Currently, Cowley Branch Line is only used by freight trains going to and from the BMW Mini plant in Cowley. If reopened to passengers, it is proposed that the line would have two new stations, supporting the Oxford Business Park and Science Park, with the ultimate aim of a regular half hourly service. The strategic proposal also identifies the opportunity to extend the Chiltern Railways’ London Marylebone to Oxford service.
Oxford’s economy is one of the fastest growing in the UK, and the station redevelopment, and the Cowley Branch Line, will both enable public transport infrastructure to match the increasing demand for regional connections and provide sustainable transport rather than a reliance on cars.
This summer Network Rail published the Oxfordshire Rail Corridor Study (ORCS), which set out how investment in rail connections in Oxford and the surrounding area is key to economic growth in the region.Commissioned by the Department for Transport and the Oxfordshire Growth Board, ORCS was a collaboration of industry partners, as well as the County and City Councils, to develop a rail strategy for the county over the next two decades.
The report looks in detail at Oxfordshire’s predicted growth in jobs and housing and considers how rail can support the delivery of this. Two areas that are expected to see significant growth are Oxford’s Science and Business Parks. With planned housing developments of 7,000 new homes around the branch line plus the growth in employment sites, this would see high demand for travel to Oxford and other stations in Oxfordshire.
Oxfordshire County Council’s Cabinet Member for Travel and Development Strategy, Councillor Duncan Enright, said: “We are like passengers waiting on the platform, tapping our toes in impatience for the re-opening of the Cowley Branch Line to passengers. It is central to our rail strategy and wider travel strategy as are developments at Oxford Station addressed by the city council’s planning committee. The Line connects lots of people and neighbourhoods of the city, with many new houses planned in the same area, and there has long been a desire to see it opened to passenger traffic. It will help a lot to cut traffic issues in the city and connecting this area to other places in Oxfordshire and beyond and will be vital in tackling the climate emergency. We hope that current work will crack on at a good pace so we can hop on passenger trains running along the branch line and catch them at new local stations along the line in the near future as well as seeing much needed changes at the station itself.”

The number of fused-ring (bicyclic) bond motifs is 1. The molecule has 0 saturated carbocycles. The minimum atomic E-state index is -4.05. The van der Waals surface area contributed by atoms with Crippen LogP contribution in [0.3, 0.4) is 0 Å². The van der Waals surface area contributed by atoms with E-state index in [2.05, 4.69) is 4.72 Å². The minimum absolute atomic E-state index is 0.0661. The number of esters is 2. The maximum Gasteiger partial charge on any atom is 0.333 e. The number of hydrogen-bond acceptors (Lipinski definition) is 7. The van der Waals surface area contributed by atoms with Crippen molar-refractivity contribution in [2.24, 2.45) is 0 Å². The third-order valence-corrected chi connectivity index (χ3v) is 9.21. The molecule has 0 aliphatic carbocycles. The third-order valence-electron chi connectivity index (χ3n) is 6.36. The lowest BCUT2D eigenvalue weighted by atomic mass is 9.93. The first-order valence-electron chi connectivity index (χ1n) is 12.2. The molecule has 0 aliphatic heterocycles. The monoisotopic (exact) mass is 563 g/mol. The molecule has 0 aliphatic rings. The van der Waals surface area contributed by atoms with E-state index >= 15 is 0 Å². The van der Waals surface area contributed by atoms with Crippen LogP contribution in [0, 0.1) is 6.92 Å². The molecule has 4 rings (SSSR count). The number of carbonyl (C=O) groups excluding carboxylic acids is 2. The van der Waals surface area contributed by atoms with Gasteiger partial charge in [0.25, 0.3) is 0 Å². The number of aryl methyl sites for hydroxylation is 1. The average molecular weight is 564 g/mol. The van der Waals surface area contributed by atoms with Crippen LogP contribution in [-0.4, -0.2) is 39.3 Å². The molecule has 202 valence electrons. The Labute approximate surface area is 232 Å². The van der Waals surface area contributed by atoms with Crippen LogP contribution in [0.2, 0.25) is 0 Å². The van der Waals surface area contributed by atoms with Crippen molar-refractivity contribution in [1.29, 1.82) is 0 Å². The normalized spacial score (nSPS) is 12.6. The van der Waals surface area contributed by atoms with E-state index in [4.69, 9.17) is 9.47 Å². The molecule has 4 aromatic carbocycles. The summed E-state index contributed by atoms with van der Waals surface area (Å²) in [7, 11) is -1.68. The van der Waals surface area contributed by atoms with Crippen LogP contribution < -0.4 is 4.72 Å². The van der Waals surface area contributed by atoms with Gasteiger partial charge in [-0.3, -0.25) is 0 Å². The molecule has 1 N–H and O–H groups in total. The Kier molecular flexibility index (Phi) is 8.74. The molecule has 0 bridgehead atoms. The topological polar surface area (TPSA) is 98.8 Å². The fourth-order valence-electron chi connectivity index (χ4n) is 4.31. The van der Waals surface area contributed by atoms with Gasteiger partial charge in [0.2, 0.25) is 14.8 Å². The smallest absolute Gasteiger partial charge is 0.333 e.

Nigel Tipple, Chief Executive of OxLEP, added: “We are very pleased with this latest development, supporting a move forward in Oxfordshire’s rail infrastructure, bringing about major improvements to north-south and east-west connectivity, and access by rail in-and-out of the city.
“The Oxfordshire economy can play a major role in supporting the national economic recovery from COVID-19 and this will go a long way to enabling many of our globally-significant sectors and emerging transformative technologies.
“It also supports innovation-led projects within close proximity of Oxford station, including the University of Oxford-led and OxLEP-backed Osney Mead Innovation Quarter – a development that will see the creation of exciting new, cutting-edge research facilities, commercial space and accommodation.”